Many, if not most, herbs are perennials. Kate suggests planting your favorite culinary herbs to have on hand. If you’ve planted close by your door as she recommends, you’ll be able to head out from the kitchen while you’re cooking and grab fresh additions to add to your recipe—cutting just what you need from the stalk and leaving the rest of the plant to continue producing.

Thomas particularly loves Thyme, Oregano, and Rosemary. He suggests purchasing your culinary herbs as starts, however, rather than growing them from seed, which can sometimes be a bit tricky he says.

5. Sow Seeds Smartly

For plants you do start from seed, Thomas shares the following helpful rule: "Plant the seed three times as deep as its diameter." That means you’ll sow larger seeds, like bean seeds, much deeper than you would, say, tiny herb seeds—which may end up being just barely planted under the soil, almost sitting on its surface.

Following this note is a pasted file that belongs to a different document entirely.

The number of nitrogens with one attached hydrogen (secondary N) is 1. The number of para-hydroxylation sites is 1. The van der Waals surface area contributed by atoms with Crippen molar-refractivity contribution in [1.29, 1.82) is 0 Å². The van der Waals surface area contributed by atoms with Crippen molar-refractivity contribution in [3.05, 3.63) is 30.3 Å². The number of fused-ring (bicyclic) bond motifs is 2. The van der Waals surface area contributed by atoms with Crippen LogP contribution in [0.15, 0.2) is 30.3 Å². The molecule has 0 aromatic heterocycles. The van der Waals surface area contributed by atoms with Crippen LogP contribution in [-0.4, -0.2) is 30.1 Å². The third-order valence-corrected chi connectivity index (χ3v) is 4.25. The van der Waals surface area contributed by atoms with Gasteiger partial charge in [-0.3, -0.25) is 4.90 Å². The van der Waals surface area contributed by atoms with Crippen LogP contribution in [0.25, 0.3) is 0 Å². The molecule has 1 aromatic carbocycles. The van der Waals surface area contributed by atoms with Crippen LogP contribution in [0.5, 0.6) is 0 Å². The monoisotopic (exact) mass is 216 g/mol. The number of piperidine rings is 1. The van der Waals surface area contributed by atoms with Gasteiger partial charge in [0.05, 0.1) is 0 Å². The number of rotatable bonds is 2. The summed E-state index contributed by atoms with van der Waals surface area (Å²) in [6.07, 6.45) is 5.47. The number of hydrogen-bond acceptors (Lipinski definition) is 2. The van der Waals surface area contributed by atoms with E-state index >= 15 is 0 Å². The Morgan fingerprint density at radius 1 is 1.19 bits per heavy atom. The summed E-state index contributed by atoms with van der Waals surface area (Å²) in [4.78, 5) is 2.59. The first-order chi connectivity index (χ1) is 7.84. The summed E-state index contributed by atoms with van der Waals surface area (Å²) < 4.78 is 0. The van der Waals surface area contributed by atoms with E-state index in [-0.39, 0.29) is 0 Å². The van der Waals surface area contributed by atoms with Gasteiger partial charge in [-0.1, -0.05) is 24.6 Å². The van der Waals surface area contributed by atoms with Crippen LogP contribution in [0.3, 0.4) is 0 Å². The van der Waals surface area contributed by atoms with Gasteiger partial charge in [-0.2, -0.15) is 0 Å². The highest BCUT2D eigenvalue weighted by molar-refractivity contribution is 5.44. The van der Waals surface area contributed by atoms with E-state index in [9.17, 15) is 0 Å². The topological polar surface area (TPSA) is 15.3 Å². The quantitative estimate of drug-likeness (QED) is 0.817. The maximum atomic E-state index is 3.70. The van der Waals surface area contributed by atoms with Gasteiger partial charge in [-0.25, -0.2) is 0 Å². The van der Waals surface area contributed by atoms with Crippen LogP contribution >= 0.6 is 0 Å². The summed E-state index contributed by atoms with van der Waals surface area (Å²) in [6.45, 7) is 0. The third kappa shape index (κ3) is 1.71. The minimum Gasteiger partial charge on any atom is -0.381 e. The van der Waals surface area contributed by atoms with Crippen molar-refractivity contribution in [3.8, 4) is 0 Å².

And he cautions you to watch your watering, so you don’t wash your seeds away. Thomas recommends using a watering can with holes to disperse water and not a can with a spout that pours one strong stream. Or, use a hose with a water breaker nozzle.

So Long, Stress

Both Thomas and Kate are firm believers in the stress-relieving power of gardening, sharing that they experience it firsthand daily—and not just at Gaia Herbs. Even after a long day working on our farm, they get home and head straight out into their personal garden spaces for solace as well as meaningful, joyful connection with family and friends.

For an extra mental lift, they remind that you can grow your own mood-boosting herbs at home, including some of those we use in Gaia Herbs stress support supplements.

Kate loves Lemon Balm especially, which is one of the first plants to show green on the Gaia Farm after a long winter. It has been traditionally used to promote a sense of calm in the body, especially during times of stress.* We offer a Lemon Balm extract, but you’ll also find it in our Adrenal Health® Nightly Restore and Sleep & Relax™ capsules and herbal tea, as well as our GaiaKids® Calm Support extract.